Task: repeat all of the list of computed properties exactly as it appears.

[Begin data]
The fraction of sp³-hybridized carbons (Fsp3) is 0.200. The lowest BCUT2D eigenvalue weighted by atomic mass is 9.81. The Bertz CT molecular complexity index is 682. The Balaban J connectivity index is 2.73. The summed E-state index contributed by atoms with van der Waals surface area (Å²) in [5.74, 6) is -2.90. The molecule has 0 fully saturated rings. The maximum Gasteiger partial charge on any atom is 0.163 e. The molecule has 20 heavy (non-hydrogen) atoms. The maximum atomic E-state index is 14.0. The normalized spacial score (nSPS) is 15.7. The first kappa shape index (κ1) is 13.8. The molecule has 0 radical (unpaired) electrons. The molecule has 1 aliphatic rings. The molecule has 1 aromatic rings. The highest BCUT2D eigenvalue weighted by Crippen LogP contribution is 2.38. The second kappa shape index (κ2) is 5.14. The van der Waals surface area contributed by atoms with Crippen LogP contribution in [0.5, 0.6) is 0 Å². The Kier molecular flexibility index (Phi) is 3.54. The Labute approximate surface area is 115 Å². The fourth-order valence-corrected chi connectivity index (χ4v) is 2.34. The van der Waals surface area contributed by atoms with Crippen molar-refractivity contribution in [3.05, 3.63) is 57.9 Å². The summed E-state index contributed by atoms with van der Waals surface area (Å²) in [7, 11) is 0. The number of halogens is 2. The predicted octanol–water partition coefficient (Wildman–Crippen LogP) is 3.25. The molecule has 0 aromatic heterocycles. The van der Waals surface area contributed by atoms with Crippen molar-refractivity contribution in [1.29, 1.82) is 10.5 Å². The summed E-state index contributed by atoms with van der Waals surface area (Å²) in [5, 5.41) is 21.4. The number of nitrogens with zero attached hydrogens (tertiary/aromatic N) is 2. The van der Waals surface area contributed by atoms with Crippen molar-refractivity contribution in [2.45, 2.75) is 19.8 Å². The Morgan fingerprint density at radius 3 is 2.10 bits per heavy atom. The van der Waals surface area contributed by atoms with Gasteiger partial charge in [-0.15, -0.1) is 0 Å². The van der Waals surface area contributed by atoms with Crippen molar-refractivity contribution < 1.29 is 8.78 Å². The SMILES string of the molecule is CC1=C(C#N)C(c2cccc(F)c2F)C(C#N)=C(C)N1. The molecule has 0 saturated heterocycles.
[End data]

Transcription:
The fraction of sp³-hybridized carbons (Fsp3) is 0.200. The lowest BCUT2D eigenvalue weighted by atomic mass is 9.81. The Bertz CT molecular complexity index is 682. The Balaban J connectivity index is 2.73. The summed E-state index contributed by atoms with van der Waals surface area (Å²) in [5.74, 6) is -2.90. The molecule has 0 fully saturated rings. The maximum Gasteiger partial charge on any atom is 0.163 e. The molecule has 20 heavy (non-hydrogen) atoms. The maximum atomic E-state index is 14.0. The normalized spacial score (nSPS) is 15.7. The first kappa shape index (κ1) is 13.8. The molecule has 0 radical (unpaired) electrons. The molecule has 1 aliphatic rings. The molecule has 1 aromatic rings. The highest BCUT2D eigenvalue weighted by Crippen LogP contribution is 2.38. The second kappa shape index (κ2) is 5.14. The van der Waals surface area contributed by atoms with Crippen LogP contribution in [0.5, 0.6) is 0 Å². The Kier molecular flexibility index (Phi) is 3.54. The Labute approximate surface area is 115 Å². The fourth-order valence-corrected chi connectivity index (χ4v) is 2.34. The van der Waals surface area contributed by atoms with Crippen molar-refractivity contribution in [3.05, 3.63) is 57.9 Å². The summed E-state index contributed by atoms with van der Waals surface area (Å²) in [7, 11) is 0. The number of halogens is 2. The predicted octanol–water partition coefficient (Wildman–Crippen LogP) is 3.25. The molecule has 0 aromatic heterocycles. The van der Waals surface area contributed by atoms with Crippen molar-refractivity contribution in [1.29, 1.82) is 10.5 Å². The summed E-state index contributed by atoms with van der Waals surface area (Å²) in [5, 5.41) is 21.4. The number of nitrogens with zero attached hydrogens (tertiary/aromatic N) is 2. The van der Waals surface area contributed by atoms with Crippen molar-refractivity contribution in [2.45, 2.75) is 19.8 Å². The Morgan fingerprint density at radius 3 is 2.10 bits per heavy atom. The van der Waals surface area contributed by atoms with Gasteiger partial charge in [-0.15, -0.1) is 0 Å². The van der Waals surface area contributed by atoms with Crippen molar-refractivity contribution < 1.29 is 8.78 Å². The SMILES string of the molecule is CC1=C(C#N)C(c2cccc(F)c2F)C(C#N)=C(C)N1. The molecule has 0 saturated heterocycles.